Yesterday and the Life: A short story transcribed by Millionaire Platinum in 2004...
I'm sitting now, writing this story for a third time. The first was a bit lengthy, and I was not satisfied with my second. And as I am the one telling this story, I feel it appropriate for me to be explaining this. And not only appropriate, but imperative details for this story, as I am still in my youth. And in this youth, multiple rewrites remains a much more plausible task. For of this youth, I am Millionaire Platinum. And it is at this point, which I have found a need to introduce myself. I just did.
It seems universally understood that youth accompanies clarity and understanding. And this world has no other symbol of the extent to which I exude these pillars of life.
Granted, in moments, this understanding may be looked back on, later in life, as misunderstanding, but the clarity was never lost for a second. Never once in my youth will I traverse a thought in uncertainty. And as I am Millionaire Platinum, I shall tell you my own tale as it unfolds, better than any other writer, and many have since tried. But they know little of my trials and less of my mind.
A couple years have already passed and I'm thinking only of a place to begin my tale... My thoughts have not slowed. Rather my stories have become more vast, which makes me require this moment of thought... In my younger, and more vulnerable years, I enjoyed quoting passages from The Great Gatsby from the top of my head, as if I understood every word of it, though I never truly finished reading the book. Though these quotes generally came from either the first group of pages, or the last, it certainly got me by. It was moments like these that allowed school to be less of a challenge than I had prepared for, but in this, I was also constantly preparing.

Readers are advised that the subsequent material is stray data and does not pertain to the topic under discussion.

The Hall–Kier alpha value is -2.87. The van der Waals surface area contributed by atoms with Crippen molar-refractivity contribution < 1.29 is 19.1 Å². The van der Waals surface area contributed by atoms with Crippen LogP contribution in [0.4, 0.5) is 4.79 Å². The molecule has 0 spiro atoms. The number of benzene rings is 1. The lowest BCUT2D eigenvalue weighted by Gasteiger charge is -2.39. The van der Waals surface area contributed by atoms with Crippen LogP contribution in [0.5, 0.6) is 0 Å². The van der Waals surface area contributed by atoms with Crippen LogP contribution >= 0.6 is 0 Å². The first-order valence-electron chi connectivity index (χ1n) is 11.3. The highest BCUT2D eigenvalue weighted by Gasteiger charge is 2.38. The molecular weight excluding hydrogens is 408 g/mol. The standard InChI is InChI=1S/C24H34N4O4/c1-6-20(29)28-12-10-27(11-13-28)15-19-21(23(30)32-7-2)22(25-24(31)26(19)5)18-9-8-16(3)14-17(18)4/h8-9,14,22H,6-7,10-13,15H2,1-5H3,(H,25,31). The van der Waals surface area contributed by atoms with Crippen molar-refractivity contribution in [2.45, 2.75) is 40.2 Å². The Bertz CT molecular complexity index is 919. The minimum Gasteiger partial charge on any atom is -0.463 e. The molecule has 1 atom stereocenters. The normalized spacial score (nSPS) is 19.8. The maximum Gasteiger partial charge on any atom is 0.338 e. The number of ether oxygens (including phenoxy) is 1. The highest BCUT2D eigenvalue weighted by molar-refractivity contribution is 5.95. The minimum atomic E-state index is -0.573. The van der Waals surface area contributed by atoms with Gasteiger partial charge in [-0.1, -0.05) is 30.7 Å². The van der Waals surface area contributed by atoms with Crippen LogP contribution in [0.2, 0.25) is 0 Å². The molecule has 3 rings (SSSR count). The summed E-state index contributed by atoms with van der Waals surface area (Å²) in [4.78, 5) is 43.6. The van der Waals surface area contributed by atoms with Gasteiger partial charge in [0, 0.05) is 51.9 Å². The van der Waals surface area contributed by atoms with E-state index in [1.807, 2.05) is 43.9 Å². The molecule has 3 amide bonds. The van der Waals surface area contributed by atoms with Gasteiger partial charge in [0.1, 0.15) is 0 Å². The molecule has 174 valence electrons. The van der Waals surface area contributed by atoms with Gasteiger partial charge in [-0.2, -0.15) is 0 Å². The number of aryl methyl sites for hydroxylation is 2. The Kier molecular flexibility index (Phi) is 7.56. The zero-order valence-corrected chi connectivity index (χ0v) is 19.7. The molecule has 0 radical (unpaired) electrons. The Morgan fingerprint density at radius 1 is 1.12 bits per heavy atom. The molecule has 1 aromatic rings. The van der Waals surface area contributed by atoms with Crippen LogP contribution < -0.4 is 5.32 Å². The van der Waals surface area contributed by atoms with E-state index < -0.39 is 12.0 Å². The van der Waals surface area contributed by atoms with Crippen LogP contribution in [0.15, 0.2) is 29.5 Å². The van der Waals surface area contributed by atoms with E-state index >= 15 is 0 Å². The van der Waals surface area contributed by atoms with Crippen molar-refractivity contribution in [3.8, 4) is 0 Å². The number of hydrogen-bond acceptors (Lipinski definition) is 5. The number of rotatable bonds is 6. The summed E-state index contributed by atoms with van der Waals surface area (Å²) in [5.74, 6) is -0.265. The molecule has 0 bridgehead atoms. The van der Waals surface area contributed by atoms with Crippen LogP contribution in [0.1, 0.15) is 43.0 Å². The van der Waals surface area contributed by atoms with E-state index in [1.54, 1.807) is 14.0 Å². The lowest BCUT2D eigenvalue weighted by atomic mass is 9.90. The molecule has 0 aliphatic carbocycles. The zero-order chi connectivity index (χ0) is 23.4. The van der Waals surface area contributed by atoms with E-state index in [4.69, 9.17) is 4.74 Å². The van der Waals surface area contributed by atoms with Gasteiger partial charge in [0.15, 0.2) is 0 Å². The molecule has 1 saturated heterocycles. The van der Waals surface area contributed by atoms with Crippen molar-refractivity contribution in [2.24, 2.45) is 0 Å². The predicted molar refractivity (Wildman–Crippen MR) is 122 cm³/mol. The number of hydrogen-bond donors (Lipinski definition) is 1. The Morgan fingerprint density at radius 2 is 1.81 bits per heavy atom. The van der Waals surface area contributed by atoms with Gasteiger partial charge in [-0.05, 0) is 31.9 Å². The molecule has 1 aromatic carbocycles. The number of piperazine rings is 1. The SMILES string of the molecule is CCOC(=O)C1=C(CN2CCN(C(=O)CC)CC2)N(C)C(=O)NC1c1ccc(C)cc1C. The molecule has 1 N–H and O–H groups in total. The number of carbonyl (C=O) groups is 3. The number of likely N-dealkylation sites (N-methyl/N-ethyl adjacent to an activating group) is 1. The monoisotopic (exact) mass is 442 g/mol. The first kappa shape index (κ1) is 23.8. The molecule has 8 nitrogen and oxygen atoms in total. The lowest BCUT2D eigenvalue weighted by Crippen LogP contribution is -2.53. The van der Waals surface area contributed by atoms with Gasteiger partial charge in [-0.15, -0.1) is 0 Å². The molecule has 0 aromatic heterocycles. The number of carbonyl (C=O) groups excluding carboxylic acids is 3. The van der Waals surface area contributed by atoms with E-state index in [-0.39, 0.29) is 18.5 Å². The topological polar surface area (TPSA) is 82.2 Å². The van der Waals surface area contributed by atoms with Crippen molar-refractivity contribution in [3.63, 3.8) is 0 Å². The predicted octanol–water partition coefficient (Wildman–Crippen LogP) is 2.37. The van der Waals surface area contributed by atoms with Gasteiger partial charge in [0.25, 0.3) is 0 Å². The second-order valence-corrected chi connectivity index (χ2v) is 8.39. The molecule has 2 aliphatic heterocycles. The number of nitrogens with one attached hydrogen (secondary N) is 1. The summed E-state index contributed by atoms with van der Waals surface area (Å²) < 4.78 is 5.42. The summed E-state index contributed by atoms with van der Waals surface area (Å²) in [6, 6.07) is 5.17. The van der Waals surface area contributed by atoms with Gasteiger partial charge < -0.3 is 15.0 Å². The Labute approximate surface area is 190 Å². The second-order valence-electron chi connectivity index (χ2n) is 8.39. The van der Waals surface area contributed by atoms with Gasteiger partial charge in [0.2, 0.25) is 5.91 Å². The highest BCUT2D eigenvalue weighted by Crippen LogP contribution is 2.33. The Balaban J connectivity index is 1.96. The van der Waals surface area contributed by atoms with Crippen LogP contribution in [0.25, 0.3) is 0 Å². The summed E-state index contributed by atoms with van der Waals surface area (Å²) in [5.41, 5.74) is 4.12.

Every day of my youth I found a new elder to feed me a conscious and continuous supply of warnings. But this fascinated me further as I recall Old Age Sticks warning me of these warnings just prior to my receiving of them. Nonetheless, these elders were far wiser than I was, though I found this to be due primarily to their unavoidably greater amount of life experience. But I thought clearer than they did. I know I did, otherwise I would have made my bed every morning just as they did. But I didn't. Because I saw no reason, and I was a child of reason. A child of clarity. And as I saw myself then, a child of understanding.